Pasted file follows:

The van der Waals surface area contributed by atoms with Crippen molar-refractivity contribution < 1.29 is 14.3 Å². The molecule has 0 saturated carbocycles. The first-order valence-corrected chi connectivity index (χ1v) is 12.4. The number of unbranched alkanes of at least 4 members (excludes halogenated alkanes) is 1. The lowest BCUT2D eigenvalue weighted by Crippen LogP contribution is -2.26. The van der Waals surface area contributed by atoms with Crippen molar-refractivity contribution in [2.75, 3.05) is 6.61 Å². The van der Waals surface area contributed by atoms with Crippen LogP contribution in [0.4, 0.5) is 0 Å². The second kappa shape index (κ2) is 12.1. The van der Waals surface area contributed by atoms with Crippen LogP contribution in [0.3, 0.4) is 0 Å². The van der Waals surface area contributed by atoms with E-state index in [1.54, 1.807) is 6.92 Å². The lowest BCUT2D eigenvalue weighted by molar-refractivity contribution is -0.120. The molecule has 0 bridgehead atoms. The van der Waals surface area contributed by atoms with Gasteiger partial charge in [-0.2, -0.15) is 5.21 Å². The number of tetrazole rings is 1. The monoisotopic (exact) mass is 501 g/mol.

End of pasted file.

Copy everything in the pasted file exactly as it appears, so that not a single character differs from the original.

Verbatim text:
The van der Waals surface area contributed by atoms with Crippen molar-refractivity contribution < 1.29 is 14.3 Å². The molecule has 0 saturated carbocycles. The first-order valence-corrected chi connectivity index (χ1v) is 12.4. The number of unbranched alkanes of at least 4 members (excludes halogenated alkanes) is 1. The lowest BCUT2D eigenvalue weighted by Crippen LogP contribution is -2.26. The van der Waals surface area contributed by atoms with Crippen molar-refractivity contribution in [2.75, 3.05) is 6.61 Å². The van der Waals surface area contributed by atoms with Crippen LogP contribution in [0.4, 0.5) is 0 Å². The second kappa shape index (κ2) is 12.1. The van der Waals surface area contributed by atoms with Crippen LogP contribution in [0.3, 0.4) is 0 Å². The van der Waals surface area contributed by atoms with E-state index in [1.54, 1.807) is 6.92 Å². The lowest BCUT2D eigenvalue weighted by molar-refractivity contribution is -0.120. The molecule has 0 bridgehead atoms. The van der Waals surface area contributed by atoms with Gasteiger partial charge in [-0.2, -0.15) is 5.21 Å². The number of tetrazole rings is 1. The monoisotopic (exact) mass is 501 g/mol.